Is a wedding cake more speech or conduct? Or stated another way is the act of creating a wedding cake expressive enough to trigger First Amendment review? That question is central to the most highly watched First Amendment case before the U.S. Supreme Court – Masterpiece Cakeshop, Ltd. v. Colorado Civil Rights Commission, the wedding cake case.
Masterpiece Cakeshop and its owner Jack Phillips contend that the application of the public accommodation law to force him to bake a case celebrating a same-sex violates his First Amendment freedoms. The state of Colorado argues it has a compelling interest of the highest order to protect individuals, such as Charlie Craig and David Mullins who sought a wedding cake from Masterpiece Cakeshop, from discriminatory conduct.
During oral argument, Justice Sonia Sotomayor seemingly focused on the discriminatory conduct rather than any expressive component used in baking a cake. She stated that “if you want to be a part of our community, of our civic community, there’s certain behavior, conduct — you can’t engage in.” Colorado and the same-sex couple denied a wedding cake emphasize the state is enforcing its public accommodation against the conduct of someone for not selling a product.
Some in the First Amendment community support this view. They ask if a wedding cake is speech, then what about a floral arrangement, a fancy hairstyle, or beautiful jewelry? “In the absence of a specific message affixed to a cake, baked products are not now and never have been expression within the meaning of the First Amendment,” writes Steven Shiffrin in his amicus brief for Freedom of Speech Scholars.
Brianne J. Gorod, in an amicus brief on behalf of First Amendment Scholars, seemingly advances a similar view. She emphasizes that the Colorado law policies discriminatory conduct, not any messages associated with a cake. The First Amendment does not give—and has never been understood to give—commercial businesses the right to violate public accommodations laws that prohibit discrimination.”
Others emphasize the creative process that Phillips undertakes to produce his wedding cakes. 34 Legal Scholars, in an amicus brief authored by David R. Langdon, writes that “this lawsuit is little more than an effort to force Phillips to use his artistic gifts to celebrate same-sex weddings, contrary to his convictions.”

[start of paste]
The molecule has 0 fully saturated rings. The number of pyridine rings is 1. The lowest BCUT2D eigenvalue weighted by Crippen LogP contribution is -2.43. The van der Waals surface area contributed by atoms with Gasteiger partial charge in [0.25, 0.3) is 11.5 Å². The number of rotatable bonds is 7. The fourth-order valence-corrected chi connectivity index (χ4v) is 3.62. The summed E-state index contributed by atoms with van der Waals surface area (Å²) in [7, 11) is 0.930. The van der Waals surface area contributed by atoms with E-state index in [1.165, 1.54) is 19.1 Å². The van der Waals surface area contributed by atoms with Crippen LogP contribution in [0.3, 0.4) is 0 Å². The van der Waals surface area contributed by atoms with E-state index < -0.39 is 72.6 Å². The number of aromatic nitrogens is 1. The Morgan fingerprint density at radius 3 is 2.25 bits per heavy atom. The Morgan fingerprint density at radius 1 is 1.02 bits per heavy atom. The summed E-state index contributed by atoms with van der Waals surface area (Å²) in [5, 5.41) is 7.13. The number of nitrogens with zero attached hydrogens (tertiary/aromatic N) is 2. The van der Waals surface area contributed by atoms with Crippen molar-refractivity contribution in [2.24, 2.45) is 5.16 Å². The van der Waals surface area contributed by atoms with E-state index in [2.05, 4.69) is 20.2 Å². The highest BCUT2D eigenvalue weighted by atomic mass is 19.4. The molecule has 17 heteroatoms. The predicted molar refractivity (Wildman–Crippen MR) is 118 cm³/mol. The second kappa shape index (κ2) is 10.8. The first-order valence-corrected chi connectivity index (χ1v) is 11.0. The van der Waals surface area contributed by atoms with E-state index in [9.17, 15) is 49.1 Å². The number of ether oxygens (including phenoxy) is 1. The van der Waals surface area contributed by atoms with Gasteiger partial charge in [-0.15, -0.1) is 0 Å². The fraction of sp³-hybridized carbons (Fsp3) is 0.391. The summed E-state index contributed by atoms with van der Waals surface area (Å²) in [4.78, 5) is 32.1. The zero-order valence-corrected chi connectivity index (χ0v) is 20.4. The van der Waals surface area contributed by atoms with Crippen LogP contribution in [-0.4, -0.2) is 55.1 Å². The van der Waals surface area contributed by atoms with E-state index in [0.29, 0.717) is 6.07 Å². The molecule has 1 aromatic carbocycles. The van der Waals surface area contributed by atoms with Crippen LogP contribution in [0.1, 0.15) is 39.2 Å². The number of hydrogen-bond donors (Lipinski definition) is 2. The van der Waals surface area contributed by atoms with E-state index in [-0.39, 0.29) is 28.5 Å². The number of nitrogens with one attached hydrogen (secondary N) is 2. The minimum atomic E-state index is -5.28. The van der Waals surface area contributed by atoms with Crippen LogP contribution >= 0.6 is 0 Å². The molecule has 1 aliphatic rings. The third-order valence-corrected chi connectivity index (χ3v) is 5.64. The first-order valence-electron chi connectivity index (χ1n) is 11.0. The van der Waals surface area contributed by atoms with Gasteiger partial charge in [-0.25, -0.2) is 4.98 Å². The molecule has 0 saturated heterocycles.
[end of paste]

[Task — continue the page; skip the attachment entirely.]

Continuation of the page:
It remains to be seen how the Justice will navigate the speech-conduct issue. In Dallas v. Stanglin (1989), the Court wrote that “[i]t is possible to find some kernel of expression in almost every activity a person undertakes – for example, walking down the street or meeting one’s friends at a shopping mall – but such a kernel is not sufficient to bring the activity within the protection of the First Amendment.” The Court said this in finding that social hall recreational dancing wasn’t expressive enough to trigger full free-speech review.
Other times the Court has used the so-called “Spence test” from Spence v. Washington (1974), which asks (1) was there an intent to convey a particularized message and (2) if so, would that message be reasonably understood by others.
The challenging case has attracted more than 100 amicus briefs and has made front-page headlines. The case, as constitutional law expert Steve Wermiel has explained, divided the First Amendment community.
In confronting that challenge, the Justices hopefully will clarify when something qualifies as speech.